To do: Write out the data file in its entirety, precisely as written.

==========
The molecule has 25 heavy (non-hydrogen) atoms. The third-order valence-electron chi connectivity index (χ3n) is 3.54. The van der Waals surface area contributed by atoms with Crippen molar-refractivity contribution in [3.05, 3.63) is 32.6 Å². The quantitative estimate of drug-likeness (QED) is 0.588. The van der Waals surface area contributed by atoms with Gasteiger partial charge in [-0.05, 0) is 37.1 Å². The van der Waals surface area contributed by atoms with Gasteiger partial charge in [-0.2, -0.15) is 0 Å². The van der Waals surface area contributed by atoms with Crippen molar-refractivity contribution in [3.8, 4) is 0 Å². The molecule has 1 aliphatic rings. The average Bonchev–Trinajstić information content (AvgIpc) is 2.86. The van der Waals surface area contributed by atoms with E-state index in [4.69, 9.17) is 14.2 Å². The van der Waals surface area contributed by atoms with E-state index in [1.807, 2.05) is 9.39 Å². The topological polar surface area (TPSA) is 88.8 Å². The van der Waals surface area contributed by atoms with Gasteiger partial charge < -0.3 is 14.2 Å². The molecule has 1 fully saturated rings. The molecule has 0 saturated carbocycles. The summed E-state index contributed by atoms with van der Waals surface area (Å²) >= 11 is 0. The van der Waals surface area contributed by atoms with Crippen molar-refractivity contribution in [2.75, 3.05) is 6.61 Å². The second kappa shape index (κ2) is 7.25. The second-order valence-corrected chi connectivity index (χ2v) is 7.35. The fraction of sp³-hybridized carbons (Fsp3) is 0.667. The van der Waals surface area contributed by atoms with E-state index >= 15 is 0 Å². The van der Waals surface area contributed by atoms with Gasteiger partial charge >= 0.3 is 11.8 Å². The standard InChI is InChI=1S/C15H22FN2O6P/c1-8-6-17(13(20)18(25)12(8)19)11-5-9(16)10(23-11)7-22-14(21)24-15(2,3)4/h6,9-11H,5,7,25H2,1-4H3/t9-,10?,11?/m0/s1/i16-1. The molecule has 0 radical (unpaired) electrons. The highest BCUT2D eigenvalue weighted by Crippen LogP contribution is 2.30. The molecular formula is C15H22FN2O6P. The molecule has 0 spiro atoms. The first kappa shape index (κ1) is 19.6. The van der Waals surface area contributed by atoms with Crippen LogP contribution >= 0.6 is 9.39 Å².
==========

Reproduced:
The molecule has 25 heavy (non-hydrogen) atoms. The third-order valence-electron chi connectivity index (χ3n) is 3.54. The van der Waals surface area contributed by atoms with Crippen molar-refractivity contribution in [3.05, 3.63) is 32.6 Å². The quantitative estimate of drug-likeness (QED) is 0.588. The van der Waals surface area contributed by atoms with Gasteiger partial charge in [-0.05, 0) is 37.1 Å². The van der Waals surface area contributed by atoms with Gasteiger partial charge in [-0.2, -0.15) is 0 Å². The van der Waals surface area contributed by atoms with Crippen molar-refractivity contribution in [3.8, 4) is 0 Å². The molecule has 1 aliphatic rings. The average Bonchev–Trinajstić information content (AvgIpc) is 2.86. The van der Waals surface area contributed by atoms with E-state index in [4.69, 9.17) is 14.2 Å². The van der Waals surface area contributed by atoms with E-state index in [1.807, 2.05) is 9.39 Å². The topological polar surface area (TPSA) is 88.8 Å². The van der Waals surface area contributed by atoms with Gasteiger partial charge < -0.3 is 14.2 Å². The molecule has 1 fully saturated rings. The molecule has 0 saturated carbocycles. The summed E-state index contributed by atoms with van der Waals surface area (Å²) >= 11 is 0. The van der Waals surface area contributed by atoms with Crippen molar-refractivity contribution in [2.75, 3.05) is 6.61 Å². The second kappa shape index (κ2) is 7.25. The second-order valence-corrected chi connectivity index (χ2v) is 7.35. The fraction of sp³-hybridized carbons (Fsp3) is 0.667. The van der Waals surface area contributed by atoms with E-state index >= 15 is 0 Å². The van der Waals surface area contributed by atoms with Gasteiger partial charge >= 0.3 is 11.8 Å². The standard InChI is InChI=1S/C15H22FN2O6P/c1-8-6-17(13(20)18(25)12(8)19)11-5-9(16)10(23-11)7-22-14(21)24-15(2,3)4/h6,9-11H,5,7,25H2,1-4H3/t9-,10?,11?/m0/s1/i16-1. The molecule has 0 radical (unpaired) electrons. The highest BCUT2D eigenvalue weighted by Crippen LogP contribution is 2.30. The molecular formula is C15H22FN2O6P. The molecule has 0 spiro atoms. The first kappa shape index (κ1) is 19.6. The van der Waals surface area contributed by atoms with Crippen LogP contribution >= 0.6 is 9.39 Å².